How to manage employees who work from home

woman working on computer

The recent Coronavirus outbreak has resulted in many staff working from home. Businesses are having to adjust in unprecedented times of disruption. How can employers manage staff effectively?

Some employers may always have had remote workers on their team, but with the added disruption of COVID-19, how do you make sure you are still managing staff effectively when many more employees are working from home? These insights for managers helming teams working from home may help.

Get the right tools

Make sure that you and your team have all the tools you need to do your job. This might be access to certain drives, log-ins and passwords but you also need to think about the working environment available to your remote workers. Do they have monitors? Have they got suitably quiet spaces in which to work? Can anything be done to make their home environments more comfortable and productive? For many home office challenges there can be inventive fixes – cables to connect the laptop to the TV, or the use of ironing boards as desks (after all, those ironing boards have adjustable heights and make the perfect sit-stand desk).


Staff can quickly become insular when we are working from home. Schedule in regular catch ups and team conversations and try your best to stick to them. Plan meetings, plan fun activities and plan short catch ups. Encourage staff to plan their day too. Be really clear with them that you expect to see their lunch break, home time and coffee breaks in their diaries. This helps you to manage your time, staff time and gives a sense of structure and routine too.

Communication strategy

Think about the right number of weekly check ins that work for the team and the projects you have on board. Review with each staff member their preferred way of communicating: are they early birds, do they plan their day the night before, what do they need you to do to get the best out of them? Do they need all of the information up front or do they prefer to have you drip feed tasks after each one is complete. Having open conversations with staff will help them think about how they like to communicate and the needs that others have too.

Practice what you want to say

Before you call or speak to your team write down the notes of what you want to say. What news do you have to share, what actions are outstanding and when you will follow up? Start your calls lightly and encourage small talk. It’s a tough time and that kindness is needed, so having notes on what you want to say means you’ll cover what you need to. Those notes also mean you’re less likely to over-talk and complicate briefs and communications.

Set clear expectations

In times of unprecedented social and commercial disruptions, having clear expectations helps alleviate uncertainty. People have different expectations of working well and working quickly and there are extra considerations of how employees’ home and working life are continuing to change rapidly. It is worth re-iterating how long you think staff should take to do things. Follow up requests and meetings with a clear and concise email, too.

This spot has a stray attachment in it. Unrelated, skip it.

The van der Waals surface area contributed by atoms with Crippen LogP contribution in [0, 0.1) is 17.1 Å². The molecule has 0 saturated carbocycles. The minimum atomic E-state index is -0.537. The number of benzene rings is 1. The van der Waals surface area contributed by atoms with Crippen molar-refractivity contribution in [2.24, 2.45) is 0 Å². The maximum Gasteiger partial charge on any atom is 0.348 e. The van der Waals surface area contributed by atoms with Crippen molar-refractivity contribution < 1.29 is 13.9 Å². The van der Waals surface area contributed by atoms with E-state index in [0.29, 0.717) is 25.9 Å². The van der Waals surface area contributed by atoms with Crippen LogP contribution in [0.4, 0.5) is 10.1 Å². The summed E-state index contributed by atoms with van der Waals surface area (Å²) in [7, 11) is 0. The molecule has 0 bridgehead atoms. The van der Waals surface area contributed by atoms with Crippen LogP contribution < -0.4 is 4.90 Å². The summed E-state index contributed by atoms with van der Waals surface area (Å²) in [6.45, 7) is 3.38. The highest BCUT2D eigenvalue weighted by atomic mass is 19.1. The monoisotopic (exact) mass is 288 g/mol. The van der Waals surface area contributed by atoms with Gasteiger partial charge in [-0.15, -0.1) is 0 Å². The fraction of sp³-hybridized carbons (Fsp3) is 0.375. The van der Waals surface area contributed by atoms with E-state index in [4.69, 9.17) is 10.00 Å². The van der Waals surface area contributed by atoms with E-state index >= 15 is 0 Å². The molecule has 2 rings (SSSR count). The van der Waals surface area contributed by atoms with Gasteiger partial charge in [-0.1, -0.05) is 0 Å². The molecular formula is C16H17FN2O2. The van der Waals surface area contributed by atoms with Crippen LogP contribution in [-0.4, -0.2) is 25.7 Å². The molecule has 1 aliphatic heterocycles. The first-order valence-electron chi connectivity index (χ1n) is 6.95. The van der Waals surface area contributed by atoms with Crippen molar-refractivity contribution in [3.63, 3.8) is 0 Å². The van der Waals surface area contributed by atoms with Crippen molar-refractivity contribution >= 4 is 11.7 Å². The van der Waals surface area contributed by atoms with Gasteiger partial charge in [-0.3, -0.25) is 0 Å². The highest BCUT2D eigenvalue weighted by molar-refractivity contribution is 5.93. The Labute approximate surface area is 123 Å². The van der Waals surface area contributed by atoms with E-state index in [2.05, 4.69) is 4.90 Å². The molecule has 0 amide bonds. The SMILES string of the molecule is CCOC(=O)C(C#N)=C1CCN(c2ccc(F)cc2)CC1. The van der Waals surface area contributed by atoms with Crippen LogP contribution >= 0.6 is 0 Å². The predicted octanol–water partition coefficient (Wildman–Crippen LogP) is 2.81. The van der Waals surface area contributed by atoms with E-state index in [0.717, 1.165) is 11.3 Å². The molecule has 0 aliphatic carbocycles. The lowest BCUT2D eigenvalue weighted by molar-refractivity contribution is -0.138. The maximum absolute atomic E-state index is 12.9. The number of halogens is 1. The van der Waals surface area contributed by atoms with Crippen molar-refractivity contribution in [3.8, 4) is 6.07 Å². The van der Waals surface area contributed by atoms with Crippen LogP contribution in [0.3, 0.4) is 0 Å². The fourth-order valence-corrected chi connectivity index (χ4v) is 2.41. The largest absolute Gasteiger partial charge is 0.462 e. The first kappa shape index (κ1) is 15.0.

Be clear on working hours

Work and home life boundaries have been blurring over the last few years. Self-isolation blurs those boundaries further, and setting clear boundaries is going to be important to encourage good practice and good mental health.

Be honest

Honesty promotes trust. No-one expects their line managers to have all the answers right now, so be honest about uncertainty. For example, if you can tell staff you’re having a number of management meetings in the next week and expect to be able to feed back on key issues after the issues raised in those meetings have been addressed, employees will stop worrying every time you do (or don’t) call them.

Encourage fun

An offline office has a tangible water cooler for those water cooler moments of team bonding. If you were in the office you might have talked about the Tiger King documentary or Race Across the World, or discussed big weekend plans over coffee. You do not have to share parts of your personal life, but think about setting up weekly coffee mornings online. The team can set aside 30 minutes per week to talk about all manner of things NOT related to work.

You could also set up a team WhatsApp group and think about sending jokes, riddles or quizzes or positive messages. Encourage your team to call in and check on each other too to boost morale, promote positive attitudes and to keep a sense of teamwork and community.

Self-care for managers

Things might be tough and changing rapidly for you too. Look after yourself, because being a leader through times of change is a real challenge. Be kind to yourself as a manager to take some of the pressure off. This mean having to put in new processes, but in the long term it will mean you have a clear view of what is happening. The organisation’s employees will feel more comfortable with where they are too.

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